How to talk about money


Let’s face it; no one really likes talking about money.   

Unfortunately, if you avoid financially advocating for yourself, you’ll likely end up not only settling, feeling undervalued but also underpaid.  It’s important to realize, often it’s not that employers or clients won’t pay what you’re worth, it’s that you WON’T ask! 

Whether you’re due for a raise, negotiating for a new job, or raising your freelance rates, I can’t stress to you the importance of valuing yourself and your time. 

“Until you value yourself, you won’t value your time. Until you value your time, you will not do anything with it. ” – M. Scott Peck

If you’re like me, you probably have a history of valuing yourself at a certain level and when you even THINK about asking for more, those voices in your head chime in, “What if they say no or I lose clients?  What if I don’t give enough value to be worth that? What if I’m not good enough?”  This is just fear talking. Our inner fear voice tries to keep us in a certain comfort zone where we don’t have to do anything too hard or too scary. Unfortunately, we often allow fear to win and end up losing potential revenue by accepting being underpaid.

Remember it’s normal to feel afraid when you start to take a stand for your own value. But, feeling that discomfort doesn’t mean you shouldn’t do it nor that something is “wrong”. Everyone feels afraid when they do something beyond their comfort zone.  The butterflies in your stomach will not magically go away and are usually a sign you are moving in the right direction. It’s up to you to decide to push through the fear.  Also, know the longer you put the conversation off, the bigger and more overwhelming it will become in your mind.

Once you’ve mastered your mindset, here are a few tips for the actual conversation:

Be yourself.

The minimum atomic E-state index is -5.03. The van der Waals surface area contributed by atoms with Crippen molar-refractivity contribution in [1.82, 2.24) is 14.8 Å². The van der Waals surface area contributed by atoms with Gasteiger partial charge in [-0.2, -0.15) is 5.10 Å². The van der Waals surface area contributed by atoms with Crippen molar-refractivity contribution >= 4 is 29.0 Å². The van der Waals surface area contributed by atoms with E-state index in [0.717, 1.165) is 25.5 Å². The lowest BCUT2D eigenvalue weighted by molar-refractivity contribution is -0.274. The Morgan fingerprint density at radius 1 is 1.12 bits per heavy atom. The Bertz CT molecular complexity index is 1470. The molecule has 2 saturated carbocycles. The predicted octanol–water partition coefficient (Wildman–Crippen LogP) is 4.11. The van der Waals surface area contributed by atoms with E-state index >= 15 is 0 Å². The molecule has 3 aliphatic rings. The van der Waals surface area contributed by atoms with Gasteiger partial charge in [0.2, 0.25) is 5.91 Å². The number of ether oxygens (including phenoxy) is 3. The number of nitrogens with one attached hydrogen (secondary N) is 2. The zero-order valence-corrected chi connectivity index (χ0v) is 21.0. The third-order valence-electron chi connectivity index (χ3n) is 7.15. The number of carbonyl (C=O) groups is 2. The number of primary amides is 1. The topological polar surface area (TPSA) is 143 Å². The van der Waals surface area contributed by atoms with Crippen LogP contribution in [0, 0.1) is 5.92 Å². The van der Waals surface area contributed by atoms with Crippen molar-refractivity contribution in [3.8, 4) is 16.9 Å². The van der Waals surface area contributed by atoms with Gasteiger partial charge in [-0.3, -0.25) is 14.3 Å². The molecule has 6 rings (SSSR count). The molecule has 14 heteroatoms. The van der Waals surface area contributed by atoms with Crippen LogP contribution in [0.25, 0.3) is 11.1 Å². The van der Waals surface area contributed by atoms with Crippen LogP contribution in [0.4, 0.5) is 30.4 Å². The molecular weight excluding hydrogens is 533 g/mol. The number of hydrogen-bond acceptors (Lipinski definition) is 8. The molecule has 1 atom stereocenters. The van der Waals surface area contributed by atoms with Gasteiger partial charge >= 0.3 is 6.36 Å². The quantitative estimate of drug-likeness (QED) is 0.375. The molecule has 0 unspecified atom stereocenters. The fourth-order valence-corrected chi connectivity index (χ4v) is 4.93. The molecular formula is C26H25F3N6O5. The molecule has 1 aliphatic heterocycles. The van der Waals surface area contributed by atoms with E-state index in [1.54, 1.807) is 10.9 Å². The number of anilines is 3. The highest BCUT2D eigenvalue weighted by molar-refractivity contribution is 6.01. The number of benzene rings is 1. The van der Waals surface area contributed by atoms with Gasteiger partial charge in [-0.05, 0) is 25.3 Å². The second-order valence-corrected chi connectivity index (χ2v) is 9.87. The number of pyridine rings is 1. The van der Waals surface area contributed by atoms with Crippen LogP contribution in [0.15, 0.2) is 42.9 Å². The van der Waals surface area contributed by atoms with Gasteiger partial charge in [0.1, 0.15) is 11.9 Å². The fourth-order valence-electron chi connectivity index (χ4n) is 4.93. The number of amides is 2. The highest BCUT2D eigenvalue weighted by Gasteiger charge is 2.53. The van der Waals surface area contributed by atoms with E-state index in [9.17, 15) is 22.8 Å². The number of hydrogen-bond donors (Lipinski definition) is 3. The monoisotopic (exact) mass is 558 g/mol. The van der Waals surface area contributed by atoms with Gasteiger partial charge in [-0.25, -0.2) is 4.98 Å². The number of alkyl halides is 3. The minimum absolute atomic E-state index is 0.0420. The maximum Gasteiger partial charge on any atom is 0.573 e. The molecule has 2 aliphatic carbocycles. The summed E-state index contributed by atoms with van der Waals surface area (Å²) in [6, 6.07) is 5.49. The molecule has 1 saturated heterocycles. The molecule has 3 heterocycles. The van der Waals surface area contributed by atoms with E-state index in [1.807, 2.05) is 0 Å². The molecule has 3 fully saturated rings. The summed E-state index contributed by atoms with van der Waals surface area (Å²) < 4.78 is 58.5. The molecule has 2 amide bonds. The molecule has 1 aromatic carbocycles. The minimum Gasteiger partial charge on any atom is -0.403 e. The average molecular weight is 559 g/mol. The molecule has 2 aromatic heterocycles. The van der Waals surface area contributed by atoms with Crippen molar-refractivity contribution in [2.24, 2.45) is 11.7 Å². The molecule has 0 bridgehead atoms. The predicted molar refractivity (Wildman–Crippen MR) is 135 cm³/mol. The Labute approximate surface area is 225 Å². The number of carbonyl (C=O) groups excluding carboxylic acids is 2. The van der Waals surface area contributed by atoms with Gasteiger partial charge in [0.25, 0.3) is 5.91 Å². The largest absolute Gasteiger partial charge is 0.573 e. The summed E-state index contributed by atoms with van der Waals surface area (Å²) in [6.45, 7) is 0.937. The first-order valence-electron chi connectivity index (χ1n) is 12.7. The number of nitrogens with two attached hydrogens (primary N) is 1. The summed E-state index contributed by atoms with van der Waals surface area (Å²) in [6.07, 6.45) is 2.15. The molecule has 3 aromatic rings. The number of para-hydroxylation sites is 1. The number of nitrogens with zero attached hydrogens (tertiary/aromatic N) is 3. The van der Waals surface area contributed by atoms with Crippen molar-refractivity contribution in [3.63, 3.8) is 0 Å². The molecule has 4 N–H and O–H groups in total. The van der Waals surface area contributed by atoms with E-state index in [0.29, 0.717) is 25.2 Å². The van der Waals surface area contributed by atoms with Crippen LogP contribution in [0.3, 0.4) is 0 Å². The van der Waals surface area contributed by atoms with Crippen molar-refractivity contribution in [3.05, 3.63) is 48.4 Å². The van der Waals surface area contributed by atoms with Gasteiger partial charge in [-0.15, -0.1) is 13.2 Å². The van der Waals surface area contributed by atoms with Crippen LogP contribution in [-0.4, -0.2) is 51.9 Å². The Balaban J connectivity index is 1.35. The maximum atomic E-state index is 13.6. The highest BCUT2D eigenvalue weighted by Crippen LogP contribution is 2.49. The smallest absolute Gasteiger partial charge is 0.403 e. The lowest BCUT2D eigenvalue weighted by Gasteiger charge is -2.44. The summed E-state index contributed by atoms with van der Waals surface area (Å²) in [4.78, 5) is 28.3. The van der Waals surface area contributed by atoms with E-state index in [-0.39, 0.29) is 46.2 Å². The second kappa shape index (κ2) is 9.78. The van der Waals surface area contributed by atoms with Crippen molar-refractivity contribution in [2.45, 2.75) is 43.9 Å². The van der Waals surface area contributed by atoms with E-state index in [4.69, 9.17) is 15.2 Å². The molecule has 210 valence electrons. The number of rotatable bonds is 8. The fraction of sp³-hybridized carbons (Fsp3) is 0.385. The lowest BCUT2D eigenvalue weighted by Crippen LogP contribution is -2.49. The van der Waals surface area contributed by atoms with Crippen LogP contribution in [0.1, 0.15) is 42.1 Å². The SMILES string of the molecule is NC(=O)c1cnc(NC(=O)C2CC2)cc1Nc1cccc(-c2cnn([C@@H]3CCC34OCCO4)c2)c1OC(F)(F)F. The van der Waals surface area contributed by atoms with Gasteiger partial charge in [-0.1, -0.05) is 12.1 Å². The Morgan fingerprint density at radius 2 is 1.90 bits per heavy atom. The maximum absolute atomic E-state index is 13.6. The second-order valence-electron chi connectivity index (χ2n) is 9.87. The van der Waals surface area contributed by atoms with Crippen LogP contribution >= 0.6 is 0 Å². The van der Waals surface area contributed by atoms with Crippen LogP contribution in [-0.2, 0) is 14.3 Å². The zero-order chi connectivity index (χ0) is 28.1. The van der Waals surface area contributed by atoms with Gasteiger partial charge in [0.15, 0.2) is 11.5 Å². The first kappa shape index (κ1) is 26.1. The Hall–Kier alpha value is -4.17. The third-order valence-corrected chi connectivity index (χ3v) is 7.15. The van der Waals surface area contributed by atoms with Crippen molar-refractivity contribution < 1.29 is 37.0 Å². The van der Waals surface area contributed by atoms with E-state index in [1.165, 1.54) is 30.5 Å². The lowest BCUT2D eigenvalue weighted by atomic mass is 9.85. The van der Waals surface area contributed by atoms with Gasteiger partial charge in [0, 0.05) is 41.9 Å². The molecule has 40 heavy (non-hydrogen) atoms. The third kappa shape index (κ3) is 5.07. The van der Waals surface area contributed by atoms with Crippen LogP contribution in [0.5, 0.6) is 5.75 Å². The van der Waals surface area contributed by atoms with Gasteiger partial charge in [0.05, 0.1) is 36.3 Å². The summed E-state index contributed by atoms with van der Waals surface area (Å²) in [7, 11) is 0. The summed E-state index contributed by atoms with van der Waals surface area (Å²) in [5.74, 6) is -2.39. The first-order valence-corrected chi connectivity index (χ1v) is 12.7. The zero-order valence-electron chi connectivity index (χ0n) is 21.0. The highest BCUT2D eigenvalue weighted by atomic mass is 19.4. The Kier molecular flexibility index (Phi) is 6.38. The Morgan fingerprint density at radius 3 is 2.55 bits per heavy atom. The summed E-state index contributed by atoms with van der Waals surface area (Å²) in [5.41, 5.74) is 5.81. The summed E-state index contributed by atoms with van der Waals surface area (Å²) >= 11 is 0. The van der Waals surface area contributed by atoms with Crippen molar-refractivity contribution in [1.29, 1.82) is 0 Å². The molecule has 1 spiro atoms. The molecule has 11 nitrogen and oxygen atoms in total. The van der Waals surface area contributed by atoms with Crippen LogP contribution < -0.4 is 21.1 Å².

You don’t have to be overbearing or aggressive to be a good negotiator. Find an authentic voice that allows you to advocate for yourself with confidence and convey your value with sincere intent and conviction.  You can take a strong position without being tough or defensive.  Learning to speak authentically while holding your boundaries is a powerful skill to use in all areas of your life.

It’s normal to ask for an increase.  
It’s not greedy or selfish to ask for a pay raise.  Prices go up incrementally over time for nearly every product or service and it’s expected.  You’re not asking for a favor, just fair compensation for your work.

Do your research.
Make sure you know what the market rate is for your services.  Be sure to consult multiple sources since you aren’t the only one who undervalues their services! It’s useful information to have whether you find you’re underpaid or at the top of the market. 

Be prepared for the conversation.
You don’t want to “wing it” when discussing your financial future.  Take the time to think about why you’ve earned a raise or rate increase.  You don’t need to go overboard with a detailed presentation feeling you have to “convince” the employer or client, just connect to your value and the good work that you do.  You will be able to speak more confidently in that mindset.  Also, have a dollar amount in mind.  If you’re raising a client’s rate, be specific as to what the new rate is and if you’re asking an employer for a pay raise know what you will and will not accept. 

Be prepared for a “no”.
If you’re negotiating your salary with an employer and you get a “no”, don’t give up.  This is an opportunity to get direction and feedback on what it will take to get the raise or salary in the future.
If you’re increasing individual client rates, you may end up losing a few. There’s a saying, “Some will.  Some won’t.  Who cares?  Who’s next?”  It’s about eliminating a scarcity mindset versus being cold or uncaring.  You want to attract the “right” clients for your services and be OK letting those that don’t fit go elsewhere. The “right” clients see the value in your work and are willing to invest time and money.

Act as if you’re negotiating for someone else.
People are typically better at asking on behalf of others versus negotiating for themselves. When advocating for other people, you’re more likely to hold your ground and worry less about judgment or outcome. Use that knowledge and skill to your advantage!

I hope this is helpful!  If you want to talk further about negotiating your salary or rates, I’d love to speak to you.  Click here to schedule a 20-minute complimentary one-on-one consultation with me.